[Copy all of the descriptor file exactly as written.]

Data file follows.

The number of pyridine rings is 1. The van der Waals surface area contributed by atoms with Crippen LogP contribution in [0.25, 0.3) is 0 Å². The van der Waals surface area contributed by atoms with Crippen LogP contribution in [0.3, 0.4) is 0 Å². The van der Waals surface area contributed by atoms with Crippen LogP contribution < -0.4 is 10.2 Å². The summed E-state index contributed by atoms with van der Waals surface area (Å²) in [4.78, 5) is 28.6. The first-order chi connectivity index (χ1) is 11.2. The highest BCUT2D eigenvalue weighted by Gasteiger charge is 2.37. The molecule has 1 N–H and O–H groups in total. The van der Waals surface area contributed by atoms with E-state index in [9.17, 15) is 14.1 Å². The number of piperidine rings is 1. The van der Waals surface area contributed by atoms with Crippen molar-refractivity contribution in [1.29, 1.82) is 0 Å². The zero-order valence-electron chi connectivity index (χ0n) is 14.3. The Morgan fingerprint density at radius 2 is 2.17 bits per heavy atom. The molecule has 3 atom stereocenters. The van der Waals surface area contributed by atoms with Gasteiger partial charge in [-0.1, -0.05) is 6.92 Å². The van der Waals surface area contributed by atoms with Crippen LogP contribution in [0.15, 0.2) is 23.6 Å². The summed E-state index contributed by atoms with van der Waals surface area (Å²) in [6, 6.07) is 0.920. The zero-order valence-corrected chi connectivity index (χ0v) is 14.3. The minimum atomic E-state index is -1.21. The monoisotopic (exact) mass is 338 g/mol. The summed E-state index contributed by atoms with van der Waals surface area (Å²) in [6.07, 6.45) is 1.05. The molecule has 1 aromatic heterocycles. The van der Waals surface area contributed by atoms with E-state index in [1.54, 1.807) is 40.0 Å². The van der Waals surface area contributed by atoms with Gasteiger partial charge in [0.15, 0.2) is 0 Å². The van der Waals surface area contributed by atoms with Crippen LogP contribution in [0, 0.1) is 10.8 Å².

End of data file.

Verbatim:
The number of pyridine rings is 1. The van der Waals surface area contributed by atoms with Crippen LogP contribution in [0.25, 0.3) is 0 Å². The van der Waals surface area contributed by atoms with Crippen LogP contribution in [0.3, 0.4) is 0 Å². The van der Waals surface area contributed by atoms with Crippen LogP contribution < -0.4 is 10.2 Å². The summed E-state index contributed by atoms with van der Waals surface area (Å²) in [4.78, 5) is 28.6. The first-order chi connectivity index (χ1) is 11.2. The highest BCUT2D eigenvalue weighted by Gasteiger charge is 2.37. The molecule has 1 N–H and O–H groups in total. The van der Waals surface area contributed by atoms with E-state index in [9.17, 15) is 14.1 Å². The number of piperidine rings is 1. The van der Waals surface area contributed by atoms with Crippen molar-refractivity contribution in [1.29, 1.82) is 0 Å². The zero-order valence-electron chi connectivity index (χ0n) is 14.3. The Morgan fingerprint density at radius 2 is 2.17 bits per heavy atom. The molecule has 3 atom stereocenters. The van der Waals surface area contributed by atoms with Gasteiger partial charge in [-0.1, -0.05) is 6.92 Å². The van der Waals surface area contributed by atoms with Crippen LogP contribution in [0.15, 0.2) is 23.6 Å². The summed E-state index contributed by atoms with van der Waals surface area (Å²) in [6, 6.07) is 0.920. The zero-order valence-corrected chi connectivity index (χ0v) is 14.3. The minimum atomic E-state index is -1.21. The monoisotopic (exact) mass is 338 g/mol. The summed E-state index contributed by atoms with van der Waals surface area (Å²) in [6.07, 6.45) is 1.05. The molecule has 1 aromatic heterocycles. The van der Waals surface area contributed by atoms with E-state index in [1.54, 1.807) is 40.0 Å². The van der Waals surface area contributed by atoms with Gasteiger partial charge in [0.15, 0.2) is 0 Å². The van der Waals surface area contributed by atoms with Crippen LogP contribution in [0, 0.1) is 10.8 Å².